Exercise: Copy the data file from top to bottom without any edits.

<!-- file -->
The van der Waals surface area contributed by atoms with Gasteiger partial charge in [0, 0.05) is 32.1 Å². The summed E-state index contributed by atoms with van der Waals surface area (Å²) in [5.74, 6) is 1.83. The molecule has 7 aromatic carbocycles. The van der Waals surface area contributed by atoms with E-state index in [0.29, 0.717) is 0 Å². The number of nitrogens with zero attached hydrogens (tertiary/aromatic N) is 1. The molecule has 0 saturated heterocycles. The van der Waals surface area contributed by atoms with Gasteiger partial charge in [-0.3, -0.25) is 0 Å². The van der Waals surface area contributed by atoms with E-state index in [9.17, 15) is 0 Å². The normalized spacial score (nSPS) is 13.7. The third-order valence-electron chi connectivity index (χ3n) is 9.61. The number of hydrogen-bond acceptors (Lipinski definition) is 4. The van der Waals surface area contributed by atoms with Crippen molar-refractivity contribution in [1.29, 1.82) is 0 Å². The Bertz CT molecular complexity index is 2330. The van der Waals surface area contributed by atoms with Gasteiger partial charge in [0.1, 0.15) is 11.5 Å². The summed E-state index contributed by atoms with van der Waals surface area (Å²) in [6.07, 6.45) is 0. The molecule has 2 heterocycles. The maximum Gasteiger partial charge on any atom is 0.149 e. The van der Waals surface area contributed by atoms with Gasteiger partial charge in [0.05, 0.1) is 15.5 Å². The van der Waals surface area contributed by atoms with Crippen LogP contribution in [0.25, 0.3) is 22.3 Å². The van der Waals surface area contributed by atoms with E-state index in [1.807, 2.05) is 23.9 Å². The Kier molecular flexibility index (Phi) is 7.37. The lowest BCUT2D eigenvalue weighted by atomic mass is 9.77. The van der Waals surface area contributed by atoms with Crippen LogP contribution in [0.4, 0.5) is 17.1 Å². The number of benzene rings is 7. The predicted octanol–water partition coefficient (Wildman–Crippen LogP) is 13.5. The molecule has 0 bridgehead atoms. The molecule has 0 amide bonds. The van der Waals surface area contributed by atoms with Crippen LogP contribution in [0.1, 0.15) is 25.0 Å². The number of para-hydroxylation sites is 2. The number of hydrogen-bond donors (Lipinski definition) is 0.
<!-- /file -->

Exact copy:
The van der Waals surface area contributed by atoms with Gasteiger partial charge in [0, 0.05) is 32.1 Å². The summed E-state index contributed by atoms with van der Waals surface area (Å²) in [5.74, 6) is 1.83. The molecule has 7 aromatic carbocycles. The van der Waals surface area contributed by atoms with E-state index in [0.29, 0.717) is 0 Å². The number of nitrogens with zero attached hydrogens (tertiary/aromatic N) is 1. The molecule has 0 saturated heterocycles. The van der Waals surface area contributed by atoms with Gasteiger partial charge in [-0.3, -0.25) is 0 Å². The van der Waals surface area contributed by atoms with E-state index in [9.17, 15) is 0 Å². The normalized spacial score (nSPS) is 13.7. The third-order valence-electron chi connectivity index (χ3n) is 9.61. The number of hydrogen-bond acceptors (Lipinski definition) is 4. The van der Waals surface area contributed by atoms with Crippen molar-refractivity contribution in [1.29, 1.82) is 0 Å². The Bertz CT molecular complexity index is 2330. The van der Waals surface area contributed by atoms with Gasteiger partial charge in [0.1, 0.15) is 11.5 Å². The summed E-state index contributed by atoms with van der Waals surface area (Å²) in [6.07, 6.45) is 0. The molecule has 2 heterocycles. The maximum Gasteiger partial charge on any atom is 0.149 e. The van der Waals surface area contributed by atoms with Gasteiger partial charge in [0.05, 0.1) is 15.5 Å². The van der Waals surface area contributed by atoms with Crippen LogP contribution in [0.25, 0.3) is 22.3 Å². The van der Waals surface area contributed by atoms with E-state index in [1.807, 2.05) is 23.9 Å². The Kier molecular flexibility index (Phi) is 7.37. The lowest BCUT2D eigenvalue weighted by atomic mass is 9.77. The van der Waals surface area contributed by atoms with Crippen LogP contribution in [0.4, 0.5) is 17.1 Å². The number of benzene rings is 7. The predicted octanol–water partition coefficient (Wildman–Crippen LogP) is 13.5. The molecule has 0 bridgehead atoms. The molecule has 0 amide bonds. The van der Waals surface area contributed by atoms with Crippen LogP contribution in [0.1, 0.15) is 25.0 Å². The number of para-hydroxylation sites is 2. The number of hydrogen-bond donors (Lipinski definition) is 0.